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‘Oppenheimer’ breaks through ‘science ceiling’

The docu-drama became the first science-based film to take the Oscar for Best Picture at the Academy Awards.

In a historic night for science on the silver screen, Oppenheimer emerged on Sunday as the winner of the 2024 Academy Award for Best Picture, along with six other Academy Awards.  This groundbreaking biopic, chronicling the life and struggles of physicist J. Robert Oppenheimer, marks a turning point for the Oscars, becoming the first demonstrably science-based film to claim the ceremony’s top prize.

In recent times, science fiction films have flirted with the Best Picture category a number of times, with films like The Shape of Water – some would argue it is fantasy – winning and Arrival getting a nomination in 2017. In 2022, Everything Everywhere All at Once became the first overtly science fiction movie to be named Best Picture. 

As a rule, the Academy of Motion Picture Arts and Sciences, which chooses the Oscars, has leaned towards emotionally resonant stories with a strong human element. Oppenheimer shattered this mold.

Directed by the visionary Christopher Nolan, the film delves into the complexities of scientific discovery and its ethical dilemmas.  Critics lauded the film’s portrayal of Oppenheimer’s internal conflict as he led the Manhattan Project, ultimately unleashing the atomic bomb.  Nolan’s meticulous attention to detail ensured scientific accuracy, from the intricate machinery of the labs to the theoretical discussions driving the narrative.

This win signifies a growing appreciation for the power of science-based storytelling. Oppenheimer doesn’t shy away from the complexities of scientific progress, showcasing the human triumphs and tragedies intertwined with groundbreaking discoveries.

The victory has sparked discussions about the future of science in film. It is impossible to say, for now whether Oppenheimer will pave the way for a new era of science-driven Best Picture contenders.  However, the 2024 Oscars have cemented Oppenheimer as both a cinematic triumph and a watershed moment for science on the big screen.

Oppenheimer, along with several of the Oscar winners and nominated films are currently showing on circuit, and still being screened at Ster-Kinekor cinemas across South Africa.

The film was awarded in four of the top six categories, walking off with Oscars for Best Picture, Best Director (the first Oscar for celebrated filmmaker Christopher Nolan), Best Actor for first-time nominee Cillian Murphy for his outstanding portrayal of the brilliant but troubled scientist Oppenheimer, and Best Supporting Actor for Robert Downey Jr. The film also received golden statues for Best Cinematography, Best Film Editing and Best Original Score.

Lynne Wylie, chief marketing officer for Ster-Kinekor, says: “Following its multiple Oscar nominations and now being a multi award-winning film, Oppenheimer has been brought back to the big screen to be seen as Christopher Nolan directed it to be seen. This outstanding film is now showing at select Ster-Kinekor cinemas.”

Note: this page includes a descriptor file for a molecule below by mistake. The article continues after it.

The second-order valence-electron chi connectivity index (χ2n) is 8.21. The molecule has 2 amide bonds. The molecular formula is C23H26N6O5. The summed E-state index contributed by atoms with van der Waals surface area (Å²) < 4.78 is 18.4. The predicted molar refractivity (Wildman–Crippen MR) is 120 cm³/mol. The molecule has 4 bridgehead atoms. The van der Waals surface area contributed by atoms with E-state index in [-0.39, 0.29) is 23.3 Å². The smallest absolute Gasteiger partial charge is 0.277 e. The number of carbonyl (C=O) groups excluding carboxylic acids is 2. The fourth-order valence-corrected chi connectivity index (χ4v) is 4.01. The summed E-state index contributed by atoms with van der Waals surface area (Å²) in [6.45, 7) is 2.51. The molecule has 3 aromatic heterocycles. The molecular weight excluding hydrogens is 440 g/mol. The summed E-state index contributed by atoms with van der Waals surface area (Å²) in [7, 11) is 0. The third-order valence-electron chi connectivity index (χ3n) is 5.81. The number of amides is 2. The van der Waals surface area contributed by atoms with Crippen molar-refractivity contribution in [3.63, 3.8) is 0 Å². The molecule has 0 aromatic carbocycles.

The other big winner on the night was Poor ThingsThe film walked off with four Oscars, including Best Actress for Emma Stone, who shines in this incredible tale about the fantastical evolution of Bella Baxter, a young woman brought back to life by the brilliant and unorthodox scientist Dr. Godwin Baxter. The film also won Oscars for Best Costume Design, Best Makeup and Hairstyling, and Best Production Design. The film is also currently showing on the big screen at select Ster-Kinekor cinemas.

Another award-winning film on circuit is The Holdovers, with Da’Vine Joy Randolph taking home the Best Actress golden statue for her role in the drama about a cranky history teacher at a remote prep school who is forced to remain on campus over the holidays with a troubled student who has nowhere to go.

The Oscars for Best International Feature Film and Best Sound were scooped by The Zone of Interestthe dramatic film about the commandant of Auschwitz, Rudolf Höss, and his wife Hedwig, who strive to build a dream life for their family in a house and garden alongside the horrors unfolding within the concentration camp.

Ster-Kinekor has also announced that the winner of this year’s Academy Award for Best Animated Feature Film, The Boy and The Heron, directed by Hayao Miyazaki and Toshio Suzuki, will be released in select cinemas from 19 April. This critically acclaimed film centres around the psychological and emotional growth of a young man, Mahito Maki, and is a semi-autobiographical adventure fantasy about life, death, and creation from the mind of Miyazaki.

The full list of the 2024 Oscar winners is available here.

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